Pollard & Associates Inc. (www.pollardandassociates.ca), an insolvency and financial restructuring firm operating within the GTA, weighs in on the financial trauma due to Covid-19. An article written by Melissa Alice, presented by TVO provides insight on the psychological effects of financial stress. (Source: TVO, Its time to reckon with a major side effect of covid-19: financial trauma, August 31, 2020; https://www.tvo.org/article/its-time-to-reckon-with-a-major-side-effect-of-covid-19-financial-trauma. )
Melissa Alice begins to explain, prior to Covid-19 Canadians were experiencing record hitting debt levels. Families and businesses who were struggling have now been pushed to their financial limits once the coronavirus began to take over our economy and impact our lives. Melissa continues to address that in a money driven society, those who experience financial difficulty or those who are unable to manage their financial status are labeled as having character inadequacies. With the fear of being judged, individuals who are under financial stress do not ask for help. Angela Pollard, President of Pollard & Associates Inc., shares, “fear of reaching out for help is a reoccurring and common emotional response. Our firm has seen many individuals under various financial circumstances struggle with the emotional aspect of financial stress. We encourage seeking financial guidance and counselling, as it is a nonjudgmental and confidential financial aid. The client is free to openly discuss their hardship.”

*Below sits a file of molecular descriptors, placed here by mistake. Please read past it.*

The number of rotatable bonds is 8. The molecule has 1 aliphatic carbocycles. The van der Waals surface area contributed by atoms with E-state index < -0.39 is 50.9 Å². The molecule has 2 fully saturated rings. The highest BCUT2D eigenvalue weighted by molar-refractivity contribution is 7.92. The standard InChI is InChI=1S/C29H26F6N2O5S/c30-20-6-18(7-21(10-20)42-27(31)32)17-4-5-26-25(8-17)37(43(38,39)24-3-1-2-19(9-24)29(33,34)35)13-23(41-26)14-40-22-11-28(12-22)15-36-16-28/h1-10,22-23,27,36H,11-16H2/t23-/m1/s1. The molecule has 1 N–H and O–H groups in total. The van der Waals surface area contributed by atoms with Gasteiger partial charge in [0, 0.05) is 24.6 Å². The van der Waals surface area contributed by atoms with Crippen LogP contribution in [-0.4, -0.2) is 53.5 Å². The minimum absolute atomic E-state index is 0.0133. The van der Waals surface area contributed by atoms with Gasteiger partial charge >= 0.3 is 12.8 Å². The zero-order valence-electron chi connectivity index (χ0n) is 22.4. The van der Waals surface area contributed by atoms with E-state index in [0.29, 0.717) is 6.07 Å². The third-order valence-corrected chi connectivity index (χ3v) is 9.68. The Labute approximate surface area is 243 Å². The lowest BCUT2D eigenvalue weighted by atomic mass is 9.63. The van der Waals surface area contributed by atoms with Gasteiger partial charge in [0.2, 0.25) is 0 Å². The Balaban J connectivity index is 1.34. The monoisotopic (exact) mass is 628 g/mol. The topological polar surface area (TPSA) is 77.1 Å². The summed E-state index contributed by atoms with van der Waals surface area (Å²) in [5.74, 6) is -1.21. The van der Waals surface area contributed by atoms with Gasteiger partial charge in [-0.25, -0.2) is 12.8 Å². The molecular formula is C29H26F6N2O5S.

Melissa continues to share, Covid-19 has amplified the negative relationship we have with money. Melissa also describes what is now known as financial trauma; it is not considered a diagnosis however, it is a term we can potentially relate to. “Financial trauma is characterized as a dysfunctional reaction to chronic financial stress and financial post-traumatic stress disorder — the physical, emotional, and cognitive deficits people experience when they cannot cope with either abrupt financial loss or the chronic stress of having inadequate financial resources”. Angela expresses, “no one could have predicted the amount of global financial hardship Covid-19 has inflicted upon us. The term “financial trauma” as described in the article is a very real situation. There are many solutions to help those in need, the first step to take is to ask for assistance.”
Melissa provides some heavy hitting statistics which outline the gravity of the financial impact. “The average Canadian household had almost $1.78 in debt for every $1 of income. Credit-rating agency Equifax Canada said that, by the end of 2019, consumer debt (commonly referred to as “bad” debt) had increased 2.7 percent”. Angela expresses, “the numbers will continue to fluctuate and as the article suggests it will get worse before it gets any better. Although government programs are available (the Canadian Emergency Response Benefit and the Canadian Emergency Wage Subsidy), it will take some time to build back what we have lost. However, we believe it is possible, there is help available, and most importantly, it is essential to know that you are not alone. There are many families and businesses being affected. For additional support, consider reaching out to others who share your concern; it is a time to help one another.”
If you have experienced the negative financial impacts of the Covid-19 pandemic, call Pollard & Associates Inc.